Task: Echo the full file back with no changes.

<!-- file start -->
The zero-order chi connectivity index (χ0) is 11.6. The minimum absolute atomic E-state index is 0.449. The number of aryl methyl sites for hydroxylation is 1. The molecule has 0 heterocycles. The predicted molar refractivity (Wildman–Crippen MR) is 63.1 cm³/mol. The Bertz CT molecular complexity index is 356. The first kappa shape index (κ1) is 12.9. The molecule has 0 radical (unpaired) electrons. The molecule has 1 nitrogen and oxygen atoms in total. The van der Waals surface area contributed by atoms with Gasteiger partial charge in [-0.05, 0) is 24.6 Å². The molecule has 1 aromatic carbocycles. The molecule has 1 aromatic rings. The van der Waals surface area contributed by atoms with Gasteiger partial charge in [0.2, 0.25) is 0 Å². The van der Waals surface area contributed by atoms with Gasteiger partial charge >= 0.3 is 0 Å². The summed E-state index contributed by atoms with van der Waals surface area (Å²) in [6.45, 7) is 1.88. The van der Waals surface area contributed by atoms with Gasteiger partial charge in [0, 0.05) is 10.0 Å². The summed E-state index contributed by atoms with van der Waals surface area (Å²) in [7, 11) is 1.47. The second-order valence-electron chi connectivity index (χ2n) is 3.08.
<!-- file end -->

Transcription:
The zero-order chi connectivity index (χ0) is 11.6. The minimum absolute atomic E-state index is 0.449. The number of aryl methyl sites for hydroxylation is 1. The molecule has 0 heterocycles. The predicted molar refractivity (Wildman–Crippen MR) is 63.1 cm³/mol. The Bertz CT molecular complexity index is 356. The first kappa shape index (κ1) is 12.9. The molecule has 0 radical (unpaired) electrons. The molecule has 1 nitrogen and oxygen atoms in total. The van der Waals surface area contributed by atoms with Gasteiger partial charge in [-0.05, 0) is 24.6 Å². The molecule has 1 aromatic carbocycles. The molecule has 1 aromatic rings. The van der Waals surface area contributed by atoms with Gasteiger partial charge in [0.2, 0.25) is 0 Å². The van der Waals surface area contributed by atoms with Gasteiger partial charge >= 0.3 is 0 Å². The summed E-state index contributed by atoms with van der Waals surface area (Å²) in [6.45, 7) is 1.88. The van der Waals surface area contributed by atoms with Gasteiger partial charge in [0, 0.05) is 10.0 Å². The summed E-state index contributed by atoms with van der Waals surface area (Å²) in [7, 11) is 1.47. The second-order valence-electron chi connectivity index (χ2n) is 3.08.